Mechanistic studies of the OH-initiated oxidation of CS2 in the presence of O2

R. E. Stickel, M. Chin, E. P. Daykin, A. J. Hynes, P. H. Wine, T. J. Wallington

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34 Scopus citations


We have investigated production of carbon- and sulfur-containing end products of the OH-initiated oxidation of CS2 in the presence of O2, an important atmospheric chemical reaction which is known to proceed via the following three elementary steps: OH + CS2 + M ↔ CS2OH + M; CS2OH + O2 → products. Two different experimental approaches were employed. In one set of experiments (CP-FTIR studies) continuous photolysis of CH3ONO/NO/CS2/Air mixtures at 298 K and 700-Torr total pressure was combined with product detection by Fourier transform infrared spectroscopy; these studies measured moles of products formed per mole of CS2 consumed. In a second set of experiments (LFP-TDLAS studies) 248-nm laser flash photolysis of H2O2/ CS2/N2O/He/O2 mixtures at 298 K and 25-100-Torr total pressure was combined with product detection by time-resolved tunable diode laser absorption spectroscopy; in this case, the quantity measured was moles of product formed per mole of OH consumed. In both studies OCS and CO are observed as carbon-containing products with yields of 0.83 ± 0.08 and 0.16 ± 0.03, respectively; uncertainties represent estimates of absolute accuracy at the 95% confidence level. The LFP-TDLAS experiments demonstrate that the above yields represent "prompt" product formation; i.e., OCS and CO are formed either as primary products of the CS2OH + O2 reaction or as products of a fast (k > 10-15 cm3 molecule-1 s-1) secondary reaction of a primary product with O2. The CP-FTIR experiments show that, under atmospheric conditions, SO2 is produced with a yield of 1.15 ± 0.10; in this case, the LFP-TDLAS results strongly suggest that only about three-fourths of the SO2 is formed as a prompt product, with the remainder generated via slow reaction of SO (generated as a prompt product of the CS2OH + O2 reaction) with O2. The implications of our results for understanding the detailed mechanism of the very complex CS2OH + O2 reaction are discussed, as are their implications for understanding the atmospheric cycles of CS2 and OCS.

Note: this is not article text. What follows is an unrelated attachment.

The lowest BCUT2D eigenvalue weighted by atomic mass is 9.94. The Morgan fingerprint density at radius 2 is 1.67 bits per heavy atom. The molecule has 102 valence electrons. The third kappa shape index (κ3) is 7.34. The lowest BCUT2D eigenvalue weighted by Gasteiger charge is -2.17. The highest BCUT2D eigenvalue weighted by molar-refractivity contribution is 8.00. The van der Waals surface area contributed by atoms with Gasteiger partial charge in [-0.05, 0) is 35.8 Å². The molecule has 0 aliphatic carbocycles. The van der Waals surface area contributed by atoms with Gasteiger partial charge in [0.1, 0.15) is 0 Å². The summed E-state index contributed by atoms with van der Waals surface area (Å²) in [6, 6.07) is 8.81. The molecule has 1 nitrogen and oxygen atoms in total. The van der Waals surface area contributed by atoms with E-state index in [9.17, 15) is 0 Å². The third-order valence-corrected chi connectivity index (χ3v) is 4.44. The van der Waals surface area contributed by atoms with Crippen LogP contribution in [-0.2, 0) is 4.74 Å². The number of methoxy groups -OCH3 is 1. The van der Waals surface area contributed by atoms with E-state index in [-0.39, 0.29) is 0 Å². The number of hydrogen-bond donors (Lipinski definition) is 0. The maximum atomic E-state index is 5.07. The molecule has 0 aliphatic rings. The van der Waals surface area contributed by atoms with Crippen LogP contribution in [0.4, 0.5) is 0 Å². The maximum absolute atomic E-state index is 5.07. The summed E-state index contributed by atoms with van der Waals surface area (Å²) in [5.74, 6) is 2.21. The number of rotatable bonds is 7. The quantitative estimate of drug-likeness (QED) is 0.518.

Original languageEnglish (US)
Pages (from-to)13653-13661
Number of pages9
JournalJournal of physical chemistry
Issue number51
StatePublished - 1993

ASJC Scopus subject areas

  • Engineering(all)
  • Physical and Theoretical Chemistry


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